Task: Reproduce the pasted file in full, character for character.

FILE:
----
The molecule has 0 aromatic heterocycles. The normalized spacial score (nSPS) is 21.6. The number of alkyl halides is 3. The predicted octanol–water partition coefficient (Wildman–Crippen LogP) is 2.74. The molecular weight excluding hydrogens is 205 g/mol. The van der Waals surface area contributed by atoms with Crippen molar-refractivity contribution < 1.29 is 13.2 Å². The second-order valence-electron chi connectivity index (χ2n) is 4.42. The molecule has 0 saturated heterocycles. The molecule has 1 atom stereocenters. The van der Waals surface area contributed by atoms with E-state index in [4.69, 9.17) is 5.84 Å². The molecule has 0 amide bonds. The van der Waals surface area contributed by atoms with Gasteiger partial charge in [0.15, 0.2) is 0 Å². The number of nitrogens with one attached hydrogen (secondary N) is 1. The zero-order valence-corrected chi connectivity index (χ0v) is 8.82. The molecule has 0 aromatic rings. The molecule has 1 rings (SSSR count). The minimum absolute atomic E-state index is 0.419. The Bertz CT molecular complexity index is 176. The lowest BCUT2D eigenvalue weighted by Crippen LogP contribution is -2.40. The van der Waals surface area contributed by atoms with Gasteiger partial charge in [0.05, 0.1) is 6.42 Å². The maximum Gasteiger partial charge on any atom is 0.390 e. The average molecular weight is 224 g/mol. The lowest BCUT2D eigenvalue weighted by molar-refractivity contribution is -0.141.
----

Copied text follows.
The molecule has 0 aromatic heterocycles. The normalized spacial score (nSPS) is 21.6. The number of alkyl halides is 3. The predicted octanol–water partition coefficient (Wildman–Crippen LogP) is 2.74. The molecular weight excluding hydrogens is 205 g/mol. The van der Waals surface area contributed by atoms with Crippen molar-refractivity contribution < 1.29 is 13.2 Å². The second-order valence-electron chi connectivity index (χ2n) is 4.42. The molecule has 0 saturated heterocycles. The molecule has 1 atom stereocenters. The van der Waals surface area contributed by atoms with E-state index in [4.69, 9.17) is 5.84 Å². The molecule has 0 amide bonds. The van der Waals surface area contributed by atoms with Gasteiger partial charge in [0.15, 0.2) is 0 Å². The number of nitrogens with one attached hydrogen (secondary N) is 1. The zero-order valence-corrected chi connectivity index (χ0v) is 8.82. The molecule has 0 aromatic rings. The molecule has 1 rings (SSSR count). The minimum absolute atomic E-state index is 0.419. The Bertz CT molecular complexity index is 176. The lowest BCUT2D eigenvalue weighted by Crippen LogP contribution is -2.40. The van der Waals surface area contributed by atoms with Gasteiger partial charge in [0.05, 0.1) is 6.42 Å². The maximum Gasteiger partial charge on any atom is 0.390 e. The average molecular weight is 224 g/mol. The lowest BCUT2D eigenvalue weighted by molar-refractivity contribution is -0.141.